The day began with a service at the Lewis Congregational Church, which was followed by a pilgrimage through the cemetery and up “Suffrage Hill” to Inez’s grave. Banner bearers carried NWP flags, the 26th Infantry Band from Plattsburgh played, and a vested choir sang. Representatives of Vassar College, the Inez Milholland Chapter of NWP, and the Milholland family placed wreaths and flowers on the grave. Then, the trouble began.
Inez's father, John E. Milholland, brought three black guests with him: Mrs. Hunton of New York City, a representative of the NAACP; Dr. Emmett J. Scott, Secretary-Treasurer of Howard University; and Lucy Slowe, Dean of Women at Howard. Milholland had asked the NWP to place Mrs. Hunton and Dr. Scott on the program to make speeches at the grave, but he was told no place could be made on the “already arranged program.” At the last moment, the NWP decided there would be no speakers at the grave.
Believing that his black friends were being debased, Milholland felt it was his duty to say something. Otherwise, the spirit of Inez might rise from the grave and say to him: “Dad, why were you afraid?”
As the crowd stood silently at the grave, John Milholland began to speak. “In the first suffrage parade Inez herself demanded that the colored women be allowed to march; and now today we were told that it would mar the program to have these guests of mine speak.” He had nothing more to say, except “Inez believed in equal rights for everybody.” Leaders of the NWP talked in low tones and then asked Dr. Scott to give his speech. Dr. Scott said:
I come bearing a message and a tribute from the twelve million colored people of America, who would not wish an occasion so interesting and so significant as this to pass without recording their love and respect for the intrepid, glorified spirit who gave her life for the Righteous Cause which has come to grip the hearts and minds of men and women the world over. . . .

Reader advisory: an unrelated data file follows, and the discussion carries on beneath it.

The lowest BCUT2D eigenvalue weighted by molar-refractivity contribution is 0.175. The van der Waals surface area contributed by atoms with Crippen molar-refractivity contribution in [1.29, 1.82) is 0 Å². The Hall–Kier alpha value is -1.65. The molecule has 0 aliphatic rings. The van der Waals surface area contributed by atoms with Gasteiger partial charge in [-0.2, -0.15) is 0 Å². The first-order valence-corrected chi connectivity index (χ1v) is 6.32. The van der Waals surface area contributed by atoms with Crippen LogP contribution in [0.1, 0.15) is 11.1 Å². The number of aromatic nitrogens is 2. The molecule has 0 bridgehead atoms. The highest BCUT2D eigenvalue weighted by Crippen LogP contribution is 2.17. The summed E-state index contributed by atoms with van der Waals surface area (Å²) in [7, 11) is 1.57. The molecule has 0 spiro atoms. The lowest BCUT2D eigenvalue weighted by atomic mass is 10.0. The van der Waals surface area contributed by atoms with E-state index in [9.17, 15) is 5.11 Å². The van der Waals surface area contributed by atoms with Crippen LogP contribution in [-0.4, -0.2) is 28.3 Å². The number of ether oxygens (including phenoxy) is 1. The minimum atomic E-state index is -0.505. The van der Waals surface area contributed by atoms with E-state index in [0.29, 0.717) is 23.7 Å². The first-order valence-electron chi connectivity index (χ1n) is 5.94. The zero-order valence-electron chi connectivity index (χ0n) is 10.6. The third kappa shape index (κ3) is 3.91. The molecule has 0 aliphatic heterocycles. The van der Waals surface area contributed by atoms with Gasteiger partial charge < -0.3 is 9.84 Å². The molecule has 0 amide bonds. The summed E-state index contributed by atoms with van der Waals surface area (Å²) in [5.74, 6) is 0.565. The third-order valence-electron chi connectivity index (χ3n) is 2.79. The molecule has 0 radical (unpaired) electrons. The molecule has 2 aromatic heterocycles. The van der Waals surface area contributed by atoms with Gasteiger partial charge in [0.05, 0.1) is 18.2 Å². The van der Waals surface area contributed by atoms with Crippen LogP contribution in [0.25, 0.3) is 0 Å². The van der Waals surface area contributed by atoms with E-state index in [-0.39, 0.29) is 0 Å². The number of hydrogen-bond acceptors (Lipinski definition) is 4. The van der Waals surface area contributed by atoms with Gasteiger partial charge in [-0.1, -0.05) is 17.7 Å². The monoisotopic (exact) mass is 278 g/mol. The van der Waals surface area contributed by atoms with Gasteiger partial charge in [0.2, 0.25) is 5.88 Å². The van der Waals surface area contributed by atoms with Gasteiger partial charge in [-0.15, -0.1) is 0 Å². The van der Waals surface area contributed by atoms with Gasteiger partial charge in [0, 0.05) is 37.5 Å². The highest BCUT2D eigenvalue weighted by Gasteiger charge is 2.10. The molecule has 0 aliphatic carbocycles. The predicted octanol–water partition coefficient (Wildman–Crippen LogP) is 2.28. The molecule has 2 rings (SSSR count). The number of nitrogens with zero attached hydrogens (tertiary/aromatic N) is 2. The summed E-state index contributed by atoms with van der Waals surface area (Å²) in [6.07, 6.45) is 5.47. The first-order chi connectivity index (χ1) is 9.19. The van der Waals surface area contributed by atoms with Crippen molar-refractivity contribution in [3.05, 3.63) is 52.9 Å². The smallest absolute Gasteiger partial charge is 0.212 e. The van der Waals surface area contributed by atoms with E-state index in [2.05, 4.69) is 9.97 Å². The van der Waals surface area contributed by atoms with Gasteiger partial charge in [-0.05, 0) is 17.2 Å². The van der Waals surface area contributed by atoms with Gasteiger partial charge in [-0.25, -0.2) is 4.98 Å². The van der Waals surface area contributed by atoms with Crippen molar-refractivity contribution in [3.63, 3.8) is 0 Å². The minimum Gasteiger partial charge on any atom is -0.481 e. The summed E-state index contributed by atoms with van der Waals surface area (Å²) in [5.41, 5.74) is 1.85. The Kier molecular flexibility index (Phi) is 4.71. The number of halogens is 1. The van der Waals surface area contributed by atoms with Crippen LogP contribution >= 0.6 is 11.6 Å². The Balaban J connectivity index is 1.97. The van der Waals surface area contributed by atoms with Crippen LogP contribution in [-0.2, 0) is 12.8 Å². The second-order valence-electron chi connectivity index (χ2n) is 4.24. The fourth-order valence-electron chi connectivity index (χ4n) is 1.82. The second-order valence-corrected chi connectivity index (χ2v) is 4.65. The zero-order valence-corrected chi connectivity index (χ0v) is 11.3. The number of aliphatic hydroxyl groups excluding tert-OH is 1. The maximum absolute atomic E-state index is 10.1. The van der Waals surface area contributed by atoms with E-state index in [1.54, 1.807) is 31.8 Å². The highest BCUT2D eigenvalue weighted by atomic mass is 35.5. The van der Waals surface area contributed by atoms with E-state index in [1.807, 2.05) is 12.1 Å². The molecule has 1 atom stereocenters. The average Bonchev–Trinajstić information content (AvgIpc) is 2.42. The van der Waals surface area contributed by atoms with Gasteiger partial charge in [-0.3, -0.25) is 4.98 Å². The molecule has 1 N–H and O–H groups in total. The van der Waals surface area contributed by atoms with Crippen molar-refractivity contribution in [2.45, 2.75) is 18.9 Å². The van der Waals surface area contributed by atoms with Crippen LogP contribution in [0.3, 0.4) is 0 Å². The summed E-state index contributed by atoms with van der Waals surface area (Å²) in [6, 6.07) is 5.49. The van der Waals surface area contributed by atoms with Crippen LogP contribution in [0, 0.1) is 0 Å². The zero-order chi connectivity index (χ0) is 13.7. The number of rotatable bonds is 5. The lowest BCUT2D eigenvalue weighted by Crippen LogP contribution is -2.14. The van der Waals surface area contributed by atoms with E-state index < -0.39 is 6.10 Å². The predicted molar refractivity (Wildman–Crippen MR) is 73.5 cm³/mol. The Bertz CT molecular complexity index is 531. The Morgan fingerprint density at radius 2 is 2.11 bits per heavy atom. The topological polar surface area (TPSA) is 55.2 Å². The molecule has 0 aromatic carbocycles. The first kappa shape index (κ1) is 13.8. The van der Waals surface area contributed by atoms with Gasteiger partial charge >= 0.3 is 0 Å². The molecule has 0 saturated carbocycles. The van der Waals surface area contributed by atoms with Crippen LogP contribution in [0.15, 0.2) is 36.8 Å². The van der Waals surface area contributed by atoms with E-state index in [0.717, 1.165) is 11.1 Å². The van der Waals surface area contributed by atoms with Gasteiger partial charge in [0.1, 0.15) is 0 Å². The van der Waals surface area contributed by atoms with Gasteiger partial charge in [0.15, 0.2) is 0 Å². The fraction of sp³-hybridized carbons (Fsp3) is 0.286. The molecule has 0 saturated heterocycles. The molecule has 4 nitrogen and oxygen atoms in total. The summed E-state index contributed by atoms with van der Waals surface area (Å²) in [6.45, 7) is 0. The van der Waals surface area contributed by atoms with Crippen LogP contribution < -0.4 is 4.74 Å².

Standing at this shrine, we shed our tears in sorrow because of her too early passing, but in our hearts we feel the thrill of joy that such a woman lived and gave her beautiful life to making bondage more unholy and freedom more righteous.
Dr. Scott also recalled the 1913 parade in Washington, DC, and how Inez fought for the women of Howard University to be allowed to take their proper place, not at the end of the procession. “The colored women of America have never forgotten this event,” he said. “Inez Milholland stood for a democracy which comprehended equality of rights, of privileges, of opportunities, for all the children of men.”
In speaking to the press after the ceremony, NWP officer Greta Wold Boyer explained that putting black speakers on the program “would be bad politics.” The NWP did not want to appear to be “bringing in the colored people” because they were trying to elect some "women congressmen" in the southern states. “And after all,” concluded Boyer, “this is our convention --- not Mr. Milholland's."
Alice Paul, founder of the National Woman’s Party, said: "This was arranged as a demonstration of women and it was no place for colored people to speak." (Not even women of color?)
This was the basic story as told by the Times and other newspapers across the country. Headlines accused the NWP of drawing the “Color Line” and snubbing the “Negro.”